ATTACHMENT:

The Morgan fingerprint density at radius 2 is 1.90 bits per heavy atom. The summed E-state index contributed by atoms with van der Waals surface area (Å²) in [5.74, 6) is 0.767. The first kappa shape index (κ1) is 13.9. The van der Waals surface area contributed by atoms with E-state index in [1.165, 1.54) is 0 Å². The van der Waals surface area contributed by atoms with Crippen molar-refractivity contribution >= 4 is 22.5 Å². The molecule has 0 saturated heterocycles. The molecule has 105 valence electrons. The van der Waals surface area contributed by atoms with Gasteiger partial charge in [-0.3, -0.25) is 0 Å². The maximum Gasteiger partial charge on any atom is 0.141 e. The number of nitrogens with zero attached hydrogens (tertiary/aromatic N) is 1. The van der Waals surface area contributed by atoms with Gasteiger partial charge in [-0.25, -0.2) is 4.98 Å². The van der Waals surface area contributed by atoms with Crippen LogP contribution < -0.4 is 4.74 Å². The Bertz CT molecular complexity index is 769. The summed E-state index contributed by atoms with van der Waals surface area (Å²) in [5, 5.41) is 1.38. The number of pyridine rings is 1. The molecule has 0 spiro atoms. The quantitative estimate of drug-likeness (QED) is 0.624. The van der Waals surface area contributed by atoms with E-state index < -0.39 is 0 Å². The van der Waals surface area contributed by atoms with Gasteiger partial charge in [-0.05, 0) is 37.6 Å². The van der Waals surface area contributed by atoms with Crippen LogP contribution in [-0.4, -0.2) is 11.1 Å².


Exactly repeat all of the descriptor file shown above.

The Morgan fingerprint density at radius 2 is 1.90 bits per heavy atom. The summed E-state index contributed by atoms with van der Waals surface area (Å²) in [5.74, 6) is 0.767. The first kappa shape index (κ1) is 13.9. The van der Waals surface area contributed by atoms with E-state index in [1.165, 1.54) is 0 Å². The van der Waals surface area contributed by atoms with Crippen molar-refractivity contribution >= 4 is 22.5 Å². The molecule has 0 saturated heterocycles. The molecule has 105 valence electrons. The van der Waals surface area contributed by atoms with Gasteiger partial charge in [-0.3, -0.25) is 0 Å². The maximum Gasteiger partial charge on any atom is 0.141 e. The number of nitrogens with zero attached hydrogens (tertiary/aromatic N) is 1. The van der Waals surface area contributed by atoms with Gasteiger partial charge in [-0.25, -0.2) is 4.98 Å². The van der Waals surface area contributed by atoms with Crippen LogP contribution < -0.4 is 4.74 Å². The Bertz CT molecular complexity index is 769. The summed E-state index contributed by atoms with van der Waals surface area (Å²) in [5, 5.41) is 1.38. The number of pyridine rings is 1. The molecule has 0 spiro atoms. The quantitative estimate of drug-likeness (QED) is 0.624. The van der Waals surface area contributed by atoms with E-state index < -0.39 is 0 Å². The van der Waals surface area contributed by atoms with Gasteiger partial charge in [-0.05, 0) is 37.6 Å². The van der Waals surface area contributed by atoms with Crippen LogP contribution in [-0.4, -0.2) is 11.1 Å².